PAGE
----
Senior Adviser, Ericson ConsumerLab, Patrik Hedlund

By Emma Okonji

Ericson ConsumerLab has stated the need for all nationals to benefit from mobile financial service across the sub-Saharan Africa, noting that its absence could be detrimental to the financial security of a high number of citizens of the affected nations across the continent.

Citing five sub-Saharan countries; Angola, Democratic Republic of Congo (DRC), Ghana, Nigeria and Uganda as focal points, the company in its report, observed that 63 percent of about 150 million consumers interviewed were unbanked. This, it said meant that a higher percentage of the interviewed don’t use a savings or current bank account.

In a more crucial note, the percentage of unbanked is higher among lower socioeconomic groups – up to 72 per cent in rural areas.

For instance, in DRC alone, 82 per cent of the population is said to be unbanked. In contrast, Nigeria records the highest proportion of banked people.

The report however stated that in all countries, except Angola, the uptake of financial services has mainly been for savings accounts. This means that Angolan consumers have adopted a broad range of financial services such as credit and debit cards and even internet banking for bank account management.

The report was presented during a press briefing in Lagos by the Senior Adviser, Ericson ConsumerLab, Patrik Hedlund, on “Financial Services for Everyone”.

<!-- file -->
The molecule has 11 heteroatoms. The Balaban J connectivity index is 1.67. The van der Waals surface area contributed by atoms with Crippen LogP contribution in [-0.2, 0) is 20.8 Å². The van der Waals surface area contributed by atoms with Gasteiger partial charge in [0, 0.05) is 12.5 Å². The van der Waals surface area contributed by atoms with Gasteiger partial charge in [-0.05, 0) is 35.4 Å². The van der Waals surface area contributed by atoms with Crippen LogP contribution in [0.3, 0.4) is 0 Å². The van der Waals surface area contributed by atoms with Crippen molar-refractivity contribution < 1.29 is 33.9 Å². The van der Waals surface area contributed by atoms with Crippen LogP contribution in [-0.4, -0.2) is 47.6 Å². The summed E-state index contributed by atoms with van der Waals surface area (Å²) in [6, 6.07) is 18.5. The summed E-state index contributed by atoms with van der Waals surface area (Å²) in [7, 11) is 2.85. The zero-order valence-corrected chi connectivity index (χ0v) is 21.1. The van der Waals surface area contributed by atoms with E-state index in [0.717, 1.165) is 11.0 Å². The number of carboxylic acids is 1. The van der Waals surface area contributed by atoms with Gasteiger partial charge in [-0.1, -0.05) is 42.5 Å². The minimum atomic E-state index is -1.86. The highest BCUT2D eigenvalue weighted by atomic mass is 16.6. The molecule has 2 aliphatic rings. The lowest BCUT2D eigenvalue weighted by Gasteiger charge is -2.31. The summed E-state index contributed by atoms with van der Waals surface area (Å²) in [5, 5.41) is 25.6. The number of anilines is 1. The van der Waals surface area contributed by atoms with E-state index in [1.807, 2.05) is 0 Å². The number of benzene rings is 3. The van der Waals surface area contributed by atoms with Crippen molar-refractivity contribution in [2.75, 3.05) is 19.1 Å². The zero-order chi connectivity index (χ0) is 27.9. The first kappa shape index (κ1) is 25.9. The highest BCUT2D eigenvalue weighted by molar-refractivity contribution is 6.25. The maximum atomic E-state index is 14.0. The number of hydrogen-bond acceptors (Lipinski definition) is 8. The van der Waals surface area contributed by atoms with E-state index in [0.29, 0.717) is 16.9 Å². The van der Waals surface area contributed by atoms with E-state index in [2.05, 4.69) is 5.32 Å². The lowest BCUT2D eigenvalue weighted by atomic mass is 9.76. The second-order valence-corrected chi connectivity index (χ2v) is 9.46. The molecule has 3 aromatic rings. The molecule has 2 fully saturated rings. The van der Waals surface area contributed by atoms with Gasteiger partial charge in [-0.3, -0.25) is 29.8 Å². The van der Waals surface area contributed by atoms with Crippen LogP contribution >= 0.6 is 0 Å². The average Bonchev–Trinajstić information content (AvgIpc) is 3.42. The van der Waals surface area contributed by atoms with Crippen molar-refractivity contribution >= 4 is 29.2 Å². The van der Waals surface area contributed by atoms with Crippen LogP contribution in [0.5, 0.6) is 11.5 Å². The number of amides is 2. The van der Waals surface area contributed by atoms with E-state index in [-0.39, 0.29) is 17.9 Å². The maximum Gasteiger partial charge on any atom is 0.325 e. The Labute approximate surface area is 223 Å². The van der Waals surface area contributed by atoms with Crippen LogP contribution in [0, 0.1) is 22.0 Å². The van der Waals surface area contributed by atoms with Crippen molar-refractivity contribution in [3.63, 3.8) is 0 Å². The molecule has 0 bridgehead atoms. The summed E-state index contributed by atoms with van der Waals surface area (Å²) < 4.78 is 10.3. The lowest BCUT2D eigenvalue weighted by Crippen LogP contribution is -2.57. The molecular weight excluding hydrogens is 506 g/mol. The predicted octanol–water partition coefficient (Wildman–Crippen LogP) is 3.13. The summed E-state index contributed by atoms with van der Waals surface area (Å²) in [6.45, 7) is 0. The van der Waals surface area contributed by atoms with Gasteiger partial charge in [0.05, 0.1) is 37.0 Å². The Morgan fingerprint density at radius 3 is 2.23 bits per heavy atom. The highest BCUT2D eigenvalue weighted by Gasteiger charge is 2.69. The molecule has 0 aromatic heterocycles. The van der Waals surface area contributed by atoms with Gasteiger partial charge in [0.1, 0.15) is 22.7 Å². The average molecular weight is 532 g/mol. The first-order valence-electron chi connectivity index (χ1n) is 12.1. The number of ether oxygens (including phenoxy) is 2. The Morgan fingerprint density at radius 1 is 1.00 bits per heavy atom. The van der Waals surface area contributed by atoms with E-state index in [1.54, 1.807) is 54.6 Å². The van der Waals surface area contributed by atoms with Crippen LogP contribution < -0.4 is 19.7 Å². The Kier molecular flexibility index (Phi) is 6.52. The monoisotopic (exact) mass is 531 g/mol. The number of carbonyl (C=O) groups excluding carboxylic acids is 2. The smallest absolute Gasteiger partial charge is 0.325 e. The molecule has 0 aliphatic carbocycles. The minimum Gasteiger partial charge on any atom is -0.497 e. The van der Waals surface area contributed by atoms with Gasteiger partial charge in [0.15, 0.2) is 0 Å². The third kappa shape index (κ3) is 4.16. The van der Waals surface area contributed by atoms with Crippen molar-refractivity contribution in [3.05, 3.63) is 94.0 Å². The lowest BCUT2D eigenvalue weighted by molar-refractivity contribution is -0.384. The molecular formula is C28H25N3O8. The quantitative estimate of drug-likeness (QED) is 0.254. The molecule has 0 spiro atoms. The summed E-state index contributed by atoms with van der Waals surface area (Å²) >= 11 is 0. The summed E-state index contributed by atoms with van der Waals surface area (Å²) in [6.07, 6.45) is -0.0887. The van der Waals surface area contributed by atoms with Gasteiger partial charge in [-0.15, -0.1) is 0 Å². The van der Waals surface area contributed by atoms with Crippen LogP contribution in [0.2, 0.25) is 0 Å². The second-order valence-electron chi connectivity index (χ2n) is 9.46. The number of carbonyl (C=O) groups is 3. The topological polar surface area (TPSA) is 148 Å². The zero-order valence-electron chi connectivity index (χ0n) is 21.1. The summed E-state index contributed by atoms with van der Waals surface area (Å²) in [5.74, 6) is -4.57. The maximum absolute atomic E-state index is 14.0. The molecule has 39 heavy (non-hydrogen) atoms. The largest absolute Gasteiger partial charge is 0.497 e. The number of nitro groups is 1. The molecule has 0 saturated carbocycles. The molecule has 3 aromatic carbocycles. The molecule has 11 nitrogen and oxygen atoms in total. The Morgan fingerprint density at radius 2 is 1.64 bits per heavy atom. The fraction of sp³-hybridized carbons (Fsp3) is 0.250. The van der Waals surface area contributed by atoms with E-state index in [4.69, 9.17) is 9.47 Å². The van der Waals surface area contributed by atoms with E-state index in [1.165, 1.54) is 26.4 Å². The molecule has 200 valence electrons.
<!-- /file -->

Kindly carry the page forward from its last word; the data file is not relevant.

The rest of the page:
It stated: “As there is an express need among consumers for secure and immediate access to financial services, usage of mobile money services personally on a mobile phone could be a way forward. To become a self sufficient user, people need to first become aware and try out the service.

Consumers’ level of awareness, knowledge, testing, usage and satisfaction varies between the countries.”

Also speaking at the briefing, the Vice President, Strategy and Marketing, sub-Saharan Africa, Tumi Chamayou, said if there were 600 million population having access to financial services, there should also be an equivalent number of people having access to mobile financial services too.

“Operators should seize the opportunity of mobile financial services inclusion. All industries need transformation, and as a result, we are making efforts to make this development possible all over the ecosystem,” she said.

While also highlighting some of the disadvantages of mobile financial services, Chamayou noted that services prices were reduced for mobile money services in order to increase accessibility, and as a result, revenues of mobile money services operators are beginning to decrease.

She however called on stakeholders, especially in all tiers of government, to adopt a system of strict adherence to mobile financial service inclusion in order to encourage enhanced personal financial management system among citizens.